Parasites are abundant, mainly living in a dynamic equilibrium with their host(s) and they are frequently overlooked in fish health assessments. Variations in the environment, equally anthropogenic and environmental, can change the parasite/host equilibrium and cause disease or mortality in fish. Therefore it is vital that we have knowledge of both parasites and parasitic communities within a given population. When fish kills occur, it can frequently be allied with changes in parasite density and community structure. Frequently the damage associated with these fish is associated to the rate of invasion with the parasite; a fish that is informally infected will show few signs of the parasite, while a profoundly infected fish may become physiologically weakened and even die.
This book brings together cutting edge research and reviews of parasites that cause disease and death in economically important fishes. All contributed chapters are written by eminent researchers and authors who have considerable experience and expertise in the field. It reviews the effects of parasites of fresh water fish hosts. Like other living organisms, fish harbor parasites either external or internal which cause a host of pathological debilities in them. The parasites live in close obligate association and derive benefits such as nutrition at the host’s expense, usually without killing the host. They utilize energy otherwise available for the hosts growth, sustenance, development, establishment and reproduction and as such may harm their hosts in a number of ways and affect fish production.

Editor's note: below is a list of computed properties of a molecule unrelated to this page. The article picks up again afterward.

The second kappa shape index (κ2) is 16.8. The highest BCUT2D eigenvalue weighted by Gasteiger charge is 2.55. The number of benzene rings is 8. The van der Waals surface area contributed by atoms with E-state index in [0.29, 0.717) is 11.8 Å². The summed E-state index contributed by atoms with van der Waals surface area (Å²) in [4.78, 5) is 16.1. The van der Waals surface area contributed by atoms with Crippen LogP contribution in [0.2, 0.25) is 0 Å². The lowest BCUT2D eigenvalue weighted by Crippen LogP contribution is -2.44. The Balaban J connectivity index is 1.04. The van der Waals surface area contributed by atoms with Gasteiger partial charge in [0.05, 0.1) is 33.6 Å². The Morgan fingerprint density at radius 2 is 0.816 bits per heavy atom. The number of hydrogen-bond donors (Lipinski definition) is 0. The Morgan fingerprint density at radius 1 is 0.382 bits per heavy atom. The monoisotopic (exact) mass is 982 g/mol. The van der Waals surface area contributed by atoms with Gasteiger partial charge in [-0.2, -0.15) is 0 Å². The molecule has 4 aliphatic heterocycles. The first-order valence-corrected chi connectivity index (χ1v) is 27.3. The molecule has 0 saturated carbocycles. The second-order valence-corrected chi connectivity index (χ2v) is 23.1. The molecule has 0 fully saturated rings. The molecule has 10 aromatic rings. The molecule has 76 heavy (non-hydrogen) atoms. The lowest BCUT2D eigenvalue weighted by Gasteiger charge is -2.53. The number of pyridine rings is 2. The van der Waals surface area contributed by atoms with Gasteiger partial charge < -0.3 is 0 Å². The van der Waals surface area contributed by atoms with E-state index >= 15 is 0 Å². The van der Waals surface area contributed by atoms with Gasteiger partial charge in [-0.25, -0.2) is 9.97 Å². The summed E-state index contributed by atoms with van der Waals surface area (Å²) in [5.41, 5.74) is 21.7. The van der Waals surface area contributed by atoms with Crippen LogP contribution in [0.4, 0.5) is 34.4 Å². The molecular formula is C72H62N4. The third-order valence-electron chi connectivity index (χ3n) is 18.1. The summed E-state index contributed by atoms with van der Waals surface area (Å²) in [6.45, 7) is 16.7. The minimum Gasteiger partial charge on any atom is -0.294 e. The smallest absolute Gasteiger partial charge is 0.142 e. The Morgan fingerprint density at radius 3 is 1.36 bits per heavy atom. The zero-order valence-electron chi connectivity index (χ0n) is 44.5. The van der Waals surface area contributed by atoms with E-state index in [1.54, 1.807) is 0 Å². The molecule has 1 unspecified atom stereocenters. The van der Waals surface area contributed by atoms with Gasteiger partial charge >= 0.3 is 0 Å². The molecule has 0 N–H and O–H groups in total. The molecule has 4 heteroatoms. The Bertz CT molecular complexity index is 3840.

The information provided in this edition will be of valued for students, veterinarians, specialists, and researchers in aquaculture industry and academies, fish health consultants, aquaculturists and laboratory managers.